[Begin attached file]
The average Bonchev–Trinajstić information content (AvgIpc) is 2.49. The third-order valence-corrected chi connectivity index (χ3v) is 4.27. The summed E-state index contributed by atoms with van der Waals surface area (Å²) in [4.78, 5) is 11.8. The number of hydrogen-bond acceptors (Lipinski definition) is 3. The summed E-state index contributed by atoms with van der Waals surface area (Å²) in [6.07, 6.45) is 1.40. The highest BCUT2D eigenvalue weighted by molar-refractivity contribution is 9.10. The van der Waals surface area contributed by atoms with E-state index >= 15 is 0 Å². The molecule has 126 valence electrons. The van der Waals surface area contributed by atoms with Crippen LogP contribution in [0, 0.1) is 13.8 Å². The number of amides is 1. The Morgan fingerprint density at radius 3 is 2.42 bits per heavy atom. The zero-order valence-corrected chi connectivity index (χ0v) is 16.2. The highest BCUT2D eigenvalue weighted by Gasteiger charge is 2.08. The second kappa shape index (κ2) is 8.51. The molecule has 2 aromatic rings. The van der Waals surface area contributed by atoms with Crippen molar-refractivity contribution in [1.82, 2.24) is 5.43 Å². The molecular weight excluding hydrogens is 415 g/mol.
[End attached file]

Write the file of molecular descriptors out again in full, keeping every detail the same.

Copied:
The average Bonchev–Trinajstić information content (AvgIpc) is 2.49. The third-order valence-corrected chi connectivity index (χ3v) is 4.27. The summed E-state index contributed by atoms with van der Waals surface area (Å²) in [4.78, 5) is 11.8. The number of hydrogen-bond acceptors (Lipinski definition) is 3. The summed E-state index contributed by atoms with van der Waals surface area (Å²) in [6.07, 6.45) is 1.40. The highest BCUT2D eigenvalue weighted by molar-refractivity contribution is 9.10. The van der Waals surface area contributed by atoms with E-state index >= 15 is 0 Å². The molecule has 126 valence electrons. The van der Waals surface area contributed by atoms with Crippen LogP contribution in [0, 0.1) is 13.8 Å². The number of amides is 1. The Morgan fingerprint density at radius 3 is 2.42 bits per heavy atom. The zero-order valence-corrected chi connectivity index (χ0v) is 16.2. The highest BCUT2D eigenvalue weighted by Gasteiger charge is 2.08. The second kappa shape index (κ2) is 8.51. The molecule has 2 aromatic rings. The van der Waals surface area contributed by atoms with Crippen molar-refractivity contribution in [1.82, 2.24) is 5.43 Å². The molecular weight excluding hydrogens is 415 g/mol.